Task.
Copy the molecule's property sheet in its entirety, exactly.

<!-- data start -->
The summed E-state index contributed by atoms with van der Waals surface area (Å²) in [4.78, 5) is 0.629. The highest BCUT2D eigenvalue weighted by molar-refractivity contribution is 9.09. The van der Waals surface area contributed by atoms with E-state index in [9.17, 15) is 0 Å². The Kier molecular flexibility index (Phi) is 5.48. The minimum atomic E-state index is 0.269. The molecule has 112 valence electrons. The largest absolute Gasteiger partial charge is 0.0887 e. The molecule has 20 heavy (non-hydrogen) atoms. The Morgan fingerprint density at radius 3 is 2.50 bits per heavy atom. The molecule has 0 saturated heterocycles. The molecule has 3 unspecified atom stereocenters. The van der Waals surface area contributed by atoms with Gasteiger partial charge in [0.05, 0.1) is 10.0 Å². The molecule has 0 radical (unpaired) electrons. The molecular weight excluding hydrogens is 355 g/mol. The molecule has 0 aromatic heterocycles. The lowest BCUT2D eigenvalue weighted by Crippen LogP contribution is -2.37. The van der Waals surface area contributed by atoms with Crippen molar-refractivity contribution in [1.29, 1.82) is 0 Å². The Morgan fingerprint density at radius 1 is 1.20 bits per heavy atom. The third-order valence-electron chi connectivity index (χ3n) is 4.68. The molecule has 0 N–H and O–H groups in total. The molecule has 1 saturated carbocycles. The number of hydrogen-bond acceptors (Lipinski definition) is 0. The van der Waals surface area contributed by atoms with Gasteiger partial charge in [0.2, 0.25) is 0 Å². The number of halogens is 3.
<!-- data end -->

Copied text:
The summed E-state index contributed by atoms with van der Waals surface area (Å²) in [4.78, 5) is 0.629. The highest BCUT2D eigenvalue weighted by molar-refractivity contribution is 9.09. The van der Waals surface area contributed by atoms with E-state index in [9.17, 15) is 0 Å². The Kier molecular flexibility index (Phi) is 5.48. The minimum atomic E-state index is 0.269. The molecule has 112 valence electrons. The largest absolute Gasteiger partial charge is 0.0887 e. The molecule has 20 heavy (non-hydrogen) atoms. The Morgan fingerprint density at radius 3 is 2.50 bits per heavy atom. The molecule has 0 saturated heterocycles. The molecule has 3 unspecified atom stereocenters. The van der Waals surface area contributed by atoms with Gasteiger partial charge in [0.05, 0.1) is 10.0 Å². The molecule has 0 radical (unpaired) electrons. The molecular weight excluding hydrogens is 355 g/mol. The molecule has 0 aromatic heterocycles. The lowest BCUT2D eigenvalue weighted by Crippen LogP contribution is -2.37. The van der Waals surface area contributed by atoms with Crippen molar-refractivity contribution in [1.29, 1.82) is 0 Å². The Morgan fingerprint density at radius 1 is 1.20 bits per heavy atom. The third-order valence-electron chi connectivity index (χ3n) is 4.68. The molecule has 0 N–H and O–H groups in total. The molecule has 1 saturated carbocycles. The number of hydrogen-bond acceptors (Lipinski definition) is 0. The van der Waals surface area contributed by atoms with Gasteiger partial charge in [0.2, 0.25) is 0 Å². The number of halogens is 3.